Fragile Things -- Neil Gaiman
The highlights (for me):
The Introduction—normally, I'm not a big fan of introductions. I like to just dive in. This one, however, gave a bit of background about the writing of each piece (where, why, when) and I found myself turning back to it again and again.
"A Study in Emerald"—A Sherlock Holmes story set in the world of H. P. Lovecraft. Loved it so much I've been babbling about it to everyone who will listen regardless of whether they A) are interested or B) know who H. P. Lovecraft is. Loved it so much I immediately ILLed Shadows over Baker Street, the collection it originally appeared in. I'm waiting with bated breath. (Or I would be, if I wasn't busy obsessively playing Okami.)
"October in the Chair"—Neil Gaiman dedicated this one to Ray Bradbury for a reason.
"Forbidden Brides of the Faceless Slaves in the Secret House of the Night of Dread Desire"—It just made me laugh a whole lot.
"Closing Time"—I'd read this one before, and I knew I'd read it before, but I happily read it again. There's a recommendation for ya.
"Bitter Grounds"—Creepy. Zombies. Good.
"Other People"—Made me think of Fredric Brown.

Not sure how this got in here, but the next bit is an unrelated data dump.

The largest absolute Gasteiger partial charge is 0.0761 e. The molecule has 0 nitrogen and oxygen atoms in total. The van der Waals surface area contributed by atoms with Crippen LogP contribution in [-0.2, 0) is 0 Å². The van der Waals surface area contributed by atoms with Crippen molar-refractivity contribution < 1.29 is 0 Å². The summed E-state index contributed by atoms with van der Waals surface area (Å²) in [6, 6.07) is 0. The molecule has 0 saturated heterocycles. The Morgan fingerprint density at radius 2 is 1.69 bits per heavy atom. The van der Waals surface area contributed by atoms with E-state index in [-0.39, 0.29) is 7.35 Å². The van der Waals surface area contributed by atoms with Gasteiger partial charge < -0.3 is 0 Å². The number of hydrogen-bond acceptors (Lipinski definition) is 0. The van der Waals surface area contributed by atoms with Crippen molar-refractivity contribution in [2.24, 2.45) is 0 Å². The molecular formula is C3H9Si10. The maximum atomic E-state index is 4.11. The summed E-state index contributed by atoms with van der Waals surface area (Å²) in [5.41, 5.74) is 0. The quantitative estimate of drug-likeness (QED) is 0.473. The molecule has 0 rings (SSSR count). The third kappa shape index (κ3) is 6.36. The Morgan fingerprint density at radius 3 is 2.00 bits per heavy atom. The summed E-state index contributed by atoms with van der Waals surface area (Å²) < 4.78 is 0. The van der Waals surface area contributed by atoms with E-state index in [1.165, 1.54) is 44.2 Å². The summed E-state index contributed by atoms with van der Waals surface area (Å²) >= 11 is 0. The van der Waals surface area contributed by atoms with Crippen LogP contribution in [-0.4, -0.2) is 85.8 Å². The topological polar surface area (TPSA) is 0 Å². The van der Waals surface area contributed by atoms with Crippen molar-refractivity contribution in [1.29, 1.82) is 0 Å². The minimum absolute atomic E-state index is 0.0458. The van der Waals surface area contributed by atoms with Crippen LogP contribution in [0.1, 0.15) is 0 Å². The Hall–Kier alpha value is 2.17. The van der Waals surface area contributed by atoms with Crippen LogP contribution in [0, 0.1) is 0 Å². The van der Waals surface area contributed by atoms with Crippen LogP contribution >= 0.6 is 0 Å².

"Keepsakes and Treasures"—Had a noir-y, crime-y feel. I dug it. And one of the characters popped up in a later story, which I always enjoy.
"Harlequin Valentine"—This one just made me happy.
"The Problem of Susan"—Neil Gaiman on Narnia. This one's a must read for anyone who enjoys the occasional Pullman-rant re: C. S. Lewis. It'd also be a good one for those who think Pullman maybe should calm down a little bit. And it's a good one for people who are interested in All Things Narnia. It's just good, period, okay?
"Feeders and Eaters"—Another one that made me think of Bradbury.
"Sunbird"—An epicurean club and the Phoenix. Rad.
"The Monarch of the Glen"—A story about Shadow, two years after the events chronicled in American Gods. It made me miss him. Also, Grendel's mom is cool.